This is an interesting album because half of it is recorded in Hollywood and half of it in New York, with the songs in each location interspersed on the sides. Victor Feldman handles the piano duties in California; Herbie Hancock in New York. I actually prefer Victor Feldman’s playing on this record. We don’t get to hear his piano work often — he’s really quite good. (Cal Tjader started out on the drums but it’s tough to find records with him drumming.)

Anyway, one of the thoughts that occurred to me when I was playing this record is this: Why is there no audiophile reissue on any label that sounds like this? There’s something about the sound of these old records, these original pressings, that’s impossible to recapture with modern equipment. It may not be impossible, but until somebody manages to do it, it might as well be.

When you drop the needle at the beginning of side one and hear Miles’ muted trumpet come jumping out of your speakers, I guarantee you will be amazed or your money back!

Neil Young / Self-Titled – The Original Mix Is King

  • Amazing sound throughout for Neil’s self-titled debut – shootout winning Triple Plus (A+++) sound or close to it on both sides
  • Both sides are rich, full and Tubey Magical with a big bottom end and excellent resolution 
  • Surely one of Neil’s toughest to find with top quality sound – and only these early pressings with the original mix have the potential to sound as good as this one does
  • “…a flowing tributary from the over-all Springfield river of twangs, breathless vocals and slim yet stout instrumentation. Especially vivid is Young’s sense of melancholy and the ingenious clusters of images he employs in his lyrics (printed in full).”

The Old Mix Beats the New Mix

We’ve always felt that this album was not nearly as well recorded as the albums that followed. Why that would be we would never pretend to know. It was a long time ago. Who on earth has the arrogance to think they know precisely what went wrong? (I could actually name a few people but the less said about them the better.)

It turns out the remixed pressings we’d been selling for years were not the way to hear this album at its best. Neil wanted his voice to sound clearer and more present than the first mix, but the approach the engineers took to increase the clarity and presence was simply to boost the middle and upper midrange, a boost that seriously compromises the wonderful Tubey Magic found in the rich lower midrange of the original mix.

Neil may have liked the sound of his voice better on the new mix, played back on whatever mediocre-at-best stereo he was using at the time, but we here at Better Records are of a decidedly different opinion. On a modern, highly-resolving system Neil’s voice will not sound the least bit “buried” on the original mix, not on the best pressings anyway. Of course, the best ones are the only ones we sell.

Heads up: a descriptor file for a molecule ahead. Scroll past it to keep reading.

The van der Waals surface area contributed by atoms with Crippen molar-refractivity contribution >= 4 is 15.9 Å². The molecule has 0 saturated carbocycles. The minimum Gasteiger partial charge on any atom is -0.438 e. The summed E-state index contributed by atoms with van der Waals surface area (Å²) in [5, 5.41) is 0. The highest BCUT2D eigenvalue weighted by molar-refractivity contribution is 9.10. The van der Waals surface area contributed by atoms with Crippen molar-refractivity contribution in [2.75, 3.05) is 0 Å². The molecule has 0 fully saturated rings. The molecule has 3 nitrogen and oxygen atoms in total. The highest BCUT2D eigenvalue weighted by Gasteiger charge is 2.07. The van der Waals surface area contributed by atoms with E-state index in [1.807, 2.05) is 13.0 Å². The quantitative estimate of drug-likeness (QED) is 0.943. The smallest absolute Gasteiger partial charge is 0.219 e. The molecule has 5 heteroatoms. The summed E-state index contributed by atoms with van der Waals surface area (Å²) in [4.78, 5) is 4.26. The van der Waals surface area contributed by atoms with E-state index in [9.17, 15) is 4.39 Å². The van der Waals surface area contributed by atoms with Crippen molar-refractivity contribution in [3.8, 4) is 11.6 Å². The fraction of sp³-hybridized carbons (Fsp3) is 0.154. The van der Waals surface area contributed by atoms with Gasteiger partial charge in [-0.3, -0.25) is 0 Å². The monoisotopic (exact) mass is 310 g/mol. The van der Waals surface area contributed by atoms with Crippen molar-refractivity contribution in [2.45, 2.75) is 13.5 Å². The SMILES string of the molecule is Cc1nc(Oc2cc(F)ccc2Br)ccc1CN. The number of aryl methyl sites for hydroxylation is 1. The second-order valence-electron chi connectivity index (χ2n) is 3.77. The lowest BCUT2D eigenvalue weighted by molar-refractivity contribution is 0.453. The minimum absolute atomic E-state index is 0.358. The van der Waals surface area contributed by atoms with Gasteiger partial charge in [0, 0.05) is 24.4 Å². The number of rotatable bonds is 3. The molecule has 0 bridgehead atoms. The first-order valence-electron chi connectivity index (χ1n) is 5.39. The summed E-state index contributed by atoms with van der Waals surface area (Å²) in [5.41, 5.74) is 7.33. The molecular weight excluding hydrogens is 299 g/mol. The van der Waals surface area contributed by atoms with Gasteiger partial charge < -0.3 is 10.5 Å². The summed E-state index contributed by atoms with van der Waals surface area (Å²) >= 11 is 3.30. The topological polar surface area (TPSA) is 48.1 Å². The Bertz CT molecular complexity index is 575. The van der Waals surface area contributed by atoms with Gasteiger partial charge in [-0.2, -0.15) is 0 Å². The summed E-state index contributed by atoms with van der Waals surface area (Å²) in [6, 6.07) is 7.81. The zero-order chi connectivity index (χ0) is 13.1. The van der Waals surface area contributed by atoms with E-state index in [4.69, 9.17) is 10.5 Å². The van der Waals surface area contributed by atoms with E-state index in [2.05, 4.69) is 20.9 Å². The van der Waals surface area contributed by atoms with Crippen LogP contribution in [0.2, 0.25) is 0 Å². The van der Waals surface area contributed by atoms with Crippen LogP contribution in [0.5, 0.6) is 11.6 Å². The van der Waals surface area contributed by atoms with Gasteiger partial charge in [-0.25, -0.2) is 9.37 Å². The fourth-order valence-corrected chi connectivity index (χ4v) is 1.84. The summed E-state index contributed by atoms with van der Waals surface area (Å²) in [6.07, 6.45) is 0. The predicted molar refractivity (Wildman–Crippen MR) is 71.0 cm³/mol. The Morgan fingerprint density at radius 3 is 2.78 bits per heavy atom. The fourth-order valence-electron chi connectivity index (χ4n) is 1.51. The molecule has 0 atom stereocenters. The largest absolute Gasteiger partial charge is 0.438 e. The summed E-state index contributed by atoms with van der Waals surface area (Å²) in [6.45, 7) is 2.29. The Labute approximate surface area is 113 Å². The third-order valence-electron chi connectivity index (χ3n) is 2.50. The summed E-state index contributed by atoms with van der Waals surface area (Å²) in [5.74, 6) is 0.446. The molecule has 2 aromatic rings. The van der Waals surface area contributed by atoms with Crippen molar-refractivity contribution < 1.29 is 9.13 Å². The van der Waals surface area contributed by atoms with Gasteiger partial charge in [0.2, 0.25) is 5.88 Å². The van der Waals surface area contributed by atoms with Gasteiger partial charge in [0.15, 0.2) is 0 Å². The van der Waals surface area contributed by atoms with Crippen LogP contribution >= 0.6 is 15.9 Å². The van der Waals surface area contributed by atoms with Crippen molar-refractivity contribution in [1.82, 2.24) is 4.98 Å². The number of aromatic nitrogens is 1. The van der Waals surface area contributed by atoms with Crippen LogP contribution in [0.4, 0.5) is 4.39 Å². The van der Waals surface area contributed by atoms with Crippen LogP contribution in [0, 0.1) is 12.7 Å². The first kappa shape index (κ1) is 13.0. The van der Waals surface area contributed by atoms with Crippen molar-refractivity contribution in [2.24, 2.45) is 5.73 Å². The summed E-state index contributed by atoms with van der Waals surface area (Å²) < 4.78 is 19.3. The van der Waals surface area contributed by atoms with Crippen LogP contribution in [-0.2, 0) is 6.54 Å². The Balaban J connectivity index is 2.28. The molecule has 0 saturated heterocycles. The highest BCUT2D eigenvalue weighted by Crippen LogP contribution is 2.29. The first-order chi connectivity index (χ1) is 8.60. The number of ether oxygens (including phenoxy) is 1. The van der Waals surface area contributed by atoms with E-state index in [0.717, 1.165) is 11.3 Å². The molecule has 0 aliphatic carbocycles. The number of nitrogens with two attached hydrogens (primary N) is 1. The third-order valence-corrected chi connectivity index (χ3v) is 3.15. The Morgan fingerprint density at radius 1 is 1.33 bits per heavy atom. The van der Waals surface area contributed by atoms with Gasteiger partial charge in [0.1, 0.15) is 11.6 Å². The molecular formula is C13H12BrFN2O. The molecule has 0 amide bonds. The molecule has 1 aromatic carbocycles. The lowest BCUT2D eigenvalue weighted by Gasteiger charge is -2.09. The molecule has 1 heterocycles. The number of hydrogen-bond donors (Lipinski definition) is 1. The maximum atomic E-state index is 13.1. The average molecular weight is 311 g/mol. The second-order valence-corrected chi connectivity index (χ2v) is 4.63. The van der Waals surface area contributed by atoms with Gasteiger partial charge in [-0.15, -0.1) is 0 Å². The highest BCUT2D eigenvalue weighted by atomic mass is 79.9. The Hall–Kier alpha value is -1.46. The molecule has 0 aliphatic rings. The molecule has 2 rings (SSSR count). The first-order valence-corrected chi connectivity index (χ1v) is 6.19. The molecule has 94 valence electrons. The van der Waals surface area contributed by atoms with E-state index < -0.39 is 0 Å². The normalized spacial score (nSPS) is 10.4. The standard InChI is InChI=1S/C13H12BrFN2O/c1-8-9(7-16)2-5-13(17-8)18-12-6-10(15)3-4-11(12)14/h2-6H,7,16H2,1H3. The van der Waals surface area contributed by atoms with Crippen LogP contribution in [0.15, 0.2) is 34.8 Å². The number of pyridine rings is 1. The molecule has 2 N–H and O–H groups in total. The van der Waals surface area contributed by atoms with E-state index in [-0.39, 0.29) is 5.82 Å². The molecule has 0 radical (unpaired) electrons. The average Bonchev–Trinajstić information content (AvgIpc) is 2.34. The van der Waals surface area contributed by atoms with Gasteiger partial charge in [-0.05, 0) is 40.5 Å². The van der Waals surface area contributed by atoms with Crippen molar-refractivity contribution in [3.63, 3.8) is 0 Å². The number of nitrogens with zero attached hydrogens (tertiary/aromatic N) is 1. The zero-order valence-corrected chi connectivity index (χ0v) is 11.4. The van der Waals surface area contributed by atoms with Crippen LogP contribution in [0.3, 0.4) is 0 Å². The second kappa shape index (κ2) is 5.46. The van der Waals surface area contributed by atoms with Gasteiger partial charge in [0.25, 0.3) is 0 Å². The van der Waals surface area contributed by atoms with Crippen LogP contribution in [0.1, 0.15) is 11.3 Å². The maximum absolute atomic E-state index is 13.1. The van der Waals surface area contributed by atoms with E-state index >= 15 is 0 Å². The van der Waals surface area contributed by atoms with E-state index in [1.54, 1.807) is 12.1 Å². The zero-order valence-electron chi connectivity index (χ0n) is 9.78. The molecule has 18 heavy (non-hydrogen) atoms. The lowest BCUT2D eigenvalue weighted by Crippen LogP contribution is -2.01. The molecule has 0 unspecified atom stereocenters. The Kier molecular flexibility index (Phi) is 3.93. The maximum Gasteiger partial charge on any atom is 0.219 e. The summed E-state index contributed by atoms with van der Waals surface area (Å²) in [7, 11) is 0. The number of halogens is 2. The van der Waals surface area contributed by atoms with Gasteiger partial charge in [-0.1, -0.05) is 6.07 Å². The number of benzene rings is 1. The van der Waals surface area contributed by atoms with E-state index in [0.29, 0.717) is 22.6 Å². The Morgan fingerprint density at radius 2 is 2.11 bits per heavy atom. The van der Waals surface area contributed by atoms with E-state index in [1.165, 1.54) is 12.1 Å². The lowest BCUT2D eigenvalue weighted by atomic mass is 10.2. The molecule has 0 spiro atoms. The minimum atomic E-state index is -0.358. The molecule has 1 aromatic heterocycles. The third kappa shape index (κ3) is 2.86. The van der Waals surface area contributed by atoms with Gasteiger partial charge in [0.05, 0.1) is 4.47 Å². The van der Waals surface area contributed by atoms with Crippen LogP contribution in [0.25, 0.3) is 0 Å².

If you want to hear this album sound right, we strongly believe that the original mix is the only way to go. And if you want to hear this album sound really right, better-than-you-ever-thought-possible right, you need a copy that was mastered, pressed and cleaned properly, and that means a Hot Stamper from Better Records. (more…)

Detail on Crosby Stills and Nash’s First Album – Holy Grail or Audio Trap?

More of the Music of Crosby, Stills and Nash

Reviews and Commentaries for Crosby, Stills and Nash’s Debut

More Crosby / More Stills / More Nash

Detail may be the Holy Grail to most audiophiles, but detail can be a trap we all too easily fall into if we are not careful.

Tonal balance is the key. Without it no judgments about detail have any real value. 

One example: As good as the Classic Heavy Vinyl pressing is, the guitar at the opening of Helplessly Hoping tells you everything you need to know about what’s missing. The guitar on the better Hot Stamper domestic copies has a transparency that cannot be found on Classic’s version.

The Classic gets the tonal balance right, but their guitar doesn’t have the subtlety and harmonic resolution of the real thing.

I’m laboring here to avoid the word detail, since many audiophiles like bright, phony sounding records because of all their wonderful “detail.”

The MoFi guys and the CD guys often fall into this trap.

Get the sound tonally balanced first, then see how much detail you have left.

Detail is not the end-all and be-all of audio. Those who think it is usually have systems that make my head hurt.

But most people will never know what they’re missing on Helplessly Hoping, because they will never have an amazing sounding copy of this album. The hot copies are just too rare.


THIS RECORD IS GOOD FOR TESTING

Midrange Congestion 

Midrange Presence 

Midrange Tonality

Transparency 

Tubey Magical Acoustic Guitars 

Miles Davis – E.S.P.

More Miles Davis

More of Our Best Jazz Trumpet Recordings

  • This pressing boasts insanely good Triple Plus (A+++) sound or close to it on both sides, a huge step up from most copies
  • There’s plenty of 1965 Columbia 360 Label Tubey Magic in Stereo – the analog sound is real, tonally correct, and above all, natural
  • Miles fronts his second classic quintet here – saxophonist Wayne Shorter, pianist Herbie Hancock, bassist Ron Carter, and drummer Tony Williams
  • “They created a unique sound that came to define the very sound of modern jazz … ESP remains one of their very best albums.” — 4 1/2 stars

This Columbia 360 Label pressing is one of the better copies of E.S.P. we’ve  heard.

It’s richer and fuller, with more ambience, and the trumpet and piano are just amazing sounding. You’re going to have a fairly tough time finding a copy that is anywhere near as impressive as this one. Trust me — we know whereof we speak. We’re always trying and all too often coming up short. Not here though!  (more…)